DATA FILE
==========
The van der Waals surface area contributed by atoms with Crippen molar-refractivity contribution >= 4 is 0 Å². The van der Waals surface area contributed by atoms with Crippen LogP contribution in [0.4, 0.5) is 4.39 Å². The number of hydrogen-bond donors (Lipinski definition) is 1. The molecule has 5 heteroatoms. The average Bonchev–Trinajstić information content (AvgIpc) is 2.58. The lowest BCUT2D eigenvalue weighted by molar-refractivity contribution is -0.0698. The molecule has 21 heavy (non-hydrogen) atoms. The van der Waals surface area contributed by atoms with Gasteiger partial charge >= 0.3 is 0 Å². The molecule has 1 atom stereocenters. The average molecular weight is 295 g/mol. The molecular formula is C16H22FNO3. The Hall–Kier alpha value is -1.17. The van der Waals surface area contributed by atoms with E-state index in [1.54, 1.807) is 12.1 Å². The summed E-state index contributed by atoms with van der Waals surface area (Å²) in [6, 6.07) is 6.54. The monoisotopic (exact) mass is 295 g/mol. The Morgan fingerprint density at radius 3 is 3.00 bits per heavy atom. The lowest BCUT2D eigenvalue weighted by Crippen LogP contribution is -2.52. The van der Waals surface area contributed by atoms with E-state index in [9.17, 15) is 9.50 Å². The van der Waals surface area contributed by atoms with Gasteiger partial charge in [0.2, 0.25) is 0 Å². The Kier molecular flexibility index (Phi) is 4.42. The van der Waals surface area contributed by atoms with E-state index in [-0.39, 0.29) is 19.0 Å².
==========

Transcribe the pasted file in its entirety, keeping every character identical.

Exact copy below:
The van der Waals surface area contributed by atoms with Crippen molar-refractivity contribution >= 4 is 0 Å². The van der Waals surface area contributed by atoms with Crippen LogP contribution in [0.4, 0.5) is 4.39 Å². The number of hydrogen-bond donors (Lipinski definition) is 1. The molecule has 5 heteroatoms. The average Bonchev–Trinajstić information content (AvgIpc) is 2.58. The lowest BCUT2D eigenvalue weighted by molar-refractivity contribution is -0.0698. The molecule has 21 heavy (non-hydrogen) atoms. The van der Waals surface area contributed by atoms with Gasteiger partial charge >= 0.3 is 0 Å². The molecule has 1 atom stereocenters. The average molecular weight is 295 g/mol. The molecular formula is C16H22FNO3. The Hall–Kier alpha value is -1.17. The van der Waals surface area contributed by atoms with E-state index in [1.54, 1.807) is 12.1 Å². The summed E-state index contributed by atoms with van der Waals surface area (Å²) in [6, 6.07) is 6.54. The monoisotopic (exact) mass is 295 g/mol. The Morgan fingerprint density at radius 3 is 3.00 bits per heavy atom. The lowest BCUT2D eigenvalue weighted by Crippen LogP contribution is -2.52. The van der Waals surface area contributed by atoms with E-state index in [9.17, 15) is 9.50 Å². The van der Waals surface area contributed by atoms with Gasteiger partial charge in [0.2, 0.25) is 0 Å². The Kier molecular flexibility index (Phi) is 4.42. The van der Waals surface area contributed by atoms with E-state index in [-0.39, 0.29) is 19.0 Å².